It’s startling to hear Platte County locations mentioned in the national news by familiar journalistic voices. As the Missouri River flood crest moved downstream last week, the news desk anchors on National Public Radio mentioned Parkville several times as they gave Midwestern flooding updates. National media covered this weather-triggered event more thoroughly than we’re accustomed to in the heartland.
Of course, water flowing over levees and sandbag lines into towns and through farms makes good video and audio. The action, drama, heartbreak and heroics play well on television, a website or on a cell phone.
Cleanup gets less coverage because it’s tedious, unpleasant and flood victims are emotionally exhausted. Somebody else’s problem, you might think. Such floods are odd because the relatively small number of people living in flooded areas of Platte County, or those who farm there, are dealing with a wrenching and potentially life-changing event. Yet, most county residents live on high ground and spent the flood event wondering how their bracket predictions would fair in the NCAA basketball tournament. But even if you live on the high ground, your tax dollars are at stake in how government aids flooded areas and how federal money will be spent to manage the river in the future.
What gets even weaker coverage regarding Missouri River flooding are all causes and what changes can be made to mitigate flooding in the future. Heavy rains and snow melt, a large and unrelenting storm weather pattern, are an immediate answer to why. It’s an accurate answer, too. Our travel by car and airplane, or virtual life via a digital device, distorts our vantage point on just how big this country is. Our predecessors in the mid-1800s who embarked from Weston and walked the Oregon Trail to the west coast had a clear idea of immensity. Our view is limited. The fact is, if you pour a lot of moisture quickly over a broad area of the vast Missouri River basin, you’re going to get a flood downstream.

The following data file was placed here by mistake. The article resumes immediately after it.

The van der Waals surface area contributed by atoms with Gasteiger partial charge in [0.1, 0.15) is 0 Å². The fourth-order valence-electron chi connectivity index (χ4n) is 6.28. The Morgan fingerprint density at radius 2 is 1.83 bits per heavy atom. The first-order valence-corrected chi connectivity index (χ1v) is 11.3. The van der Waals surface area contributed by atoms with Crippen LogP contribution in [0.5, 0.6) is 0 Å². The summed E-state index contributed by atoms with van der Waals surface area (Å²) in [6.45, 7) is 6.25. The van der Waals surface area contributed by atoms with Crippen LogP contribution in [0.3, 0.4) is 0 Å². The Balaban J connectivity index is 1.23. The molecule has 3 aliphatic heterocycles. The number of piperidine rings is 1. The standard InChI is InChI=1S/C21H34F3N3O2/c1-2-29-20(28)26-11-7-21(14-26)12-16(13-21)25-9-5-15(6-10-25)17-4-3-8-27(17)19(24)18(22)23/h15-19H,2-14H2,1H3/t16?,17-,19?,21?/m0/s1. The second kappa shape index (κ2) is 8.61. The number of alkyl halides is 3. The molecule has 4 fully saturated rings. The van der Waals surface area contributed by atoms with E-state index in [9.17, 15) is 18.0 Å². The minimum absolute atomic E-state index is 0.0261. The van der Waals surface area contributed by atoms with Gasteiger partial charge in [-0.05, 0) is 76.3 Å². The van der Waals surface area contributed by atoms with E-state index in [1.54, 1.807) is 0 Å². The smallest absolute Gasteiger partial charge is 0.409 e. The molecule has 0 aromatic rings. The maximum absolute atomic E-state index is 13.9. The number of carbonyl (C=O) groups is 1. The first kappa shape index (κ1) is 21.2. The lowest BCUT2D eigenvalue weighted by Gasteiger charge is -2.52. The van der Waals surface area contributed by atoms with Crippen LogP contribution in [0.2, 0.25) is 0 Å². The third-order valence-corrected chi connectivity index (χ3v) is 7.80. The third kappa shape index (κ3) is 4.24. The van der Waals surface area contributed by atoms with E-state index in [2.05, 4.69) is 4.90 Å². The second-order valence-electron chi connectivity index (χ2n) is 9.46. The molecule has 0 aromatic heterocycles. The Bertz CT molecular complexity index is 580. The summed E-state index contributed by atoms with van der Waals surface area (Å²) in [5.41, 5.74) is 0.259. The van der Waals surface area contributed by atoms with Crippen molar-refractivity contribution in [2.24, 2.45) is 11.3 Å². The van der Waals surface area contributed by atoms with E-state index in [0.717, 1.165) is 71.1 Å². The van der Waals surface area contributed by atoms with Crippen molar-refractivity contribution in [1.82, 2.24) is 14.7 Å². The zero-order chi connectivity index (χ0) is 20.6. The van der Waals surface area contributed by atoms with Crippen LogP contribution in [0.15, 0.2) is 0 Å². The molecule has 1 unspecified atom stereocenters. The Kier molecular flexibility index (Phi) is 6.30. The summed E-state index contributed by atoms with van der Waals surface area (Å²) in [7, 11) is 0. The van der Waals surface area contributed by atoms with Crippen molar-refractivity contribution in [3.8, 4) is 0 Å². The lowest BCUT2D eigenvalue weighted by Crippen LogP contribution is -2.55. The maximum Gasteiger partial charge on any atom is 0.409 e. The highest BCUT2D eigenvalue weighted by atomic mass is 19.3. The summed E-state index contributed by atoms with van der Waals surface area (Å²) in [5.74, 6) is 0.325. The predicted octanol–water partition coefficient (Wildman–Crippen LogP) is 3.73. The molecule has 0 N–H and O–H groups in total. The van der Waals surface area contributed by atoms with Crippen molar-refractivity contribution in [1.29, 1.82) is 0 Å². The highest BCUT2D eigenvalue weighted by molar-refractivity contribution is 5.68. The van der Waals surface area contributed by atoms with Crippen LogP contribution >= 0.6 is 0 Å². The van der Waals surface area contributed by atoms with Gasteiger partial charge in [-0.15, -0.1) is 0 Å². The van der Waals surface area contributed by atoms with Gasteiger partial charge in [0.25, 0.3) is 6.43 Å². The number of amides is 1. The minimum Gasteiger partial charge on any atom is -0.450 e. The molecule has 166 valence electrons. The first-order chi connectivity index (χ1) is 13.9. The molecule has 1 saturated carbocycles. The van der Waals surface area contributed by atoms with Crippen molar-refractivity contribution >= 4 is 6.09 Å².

Nature’s work on a planetary scale is still more powerful than the hand of man.
But factors beyond weather are in play, too. We’re continually adding more concrete and asphalt in urban areas and beyond, which sends water into streams faster. Many farm crop fields are underlain by drainage tile systems to keep too much water during wet periods from hindering plant growth and grain production. Tile systems allow water to enter streams faster than if runoff was moving through soil and natural rivulets and creeks. Many small streams and creeks have been straightened or moved against a hill or bluff in order to make crop farming easier. Take out the meanders and bends, and water flows faster from one stream to the next. We’ve drained vast acres of wetlands that originally held water to create crop fields. These are not the only causes of a major flood such as this, but they contribute.
As levees overflow or break, remember that agriculture and urban interests have during the past century applied political and legal pressure to have those levees built as close to the main Missouri River channel as possible. That added farming ground but reduced flood plain for the river to use during epic weather events. Thus more water pressure against those levees. And those levees vary in size, ownership and management responsibilities. But your tax dollars helped build many of them.
The U.S. Army Corps of Engineers is taking criticism for flood damage along the Missouri River. Even though much of the storm water came from areas that don’t drain into the big reservoirs. Meanwhile, the Corps has to answer to numerous powerful interests. Mississippi River barge interests, and somewhat the barely-breathing Missouri River barge industry, want water held in upstream reservoirs for release during the summer shipping season. Their political power over congress is as potent as downstream agriculture interests that would like low reservoirs levels during winter just in case a flood comes in spring. Then there’s the economically valuable recreation interests tied to reservoirs in the Dakotas and Montana. The Corps holds regular public meetings yearly, by the way, including often near or in Platte County. Watch their website if you’d like to attend. You’ll see dedicated government employees fielding pressure from multiple directions.
Flood damage is found where weather overlaps with choices made by people. Water flowing in the Missouri River basin after a weather event is guided in its path by eons of geologic carving and structures built during the last century by humans. Those structures involve politics, narrow economic interests and wishful thinking.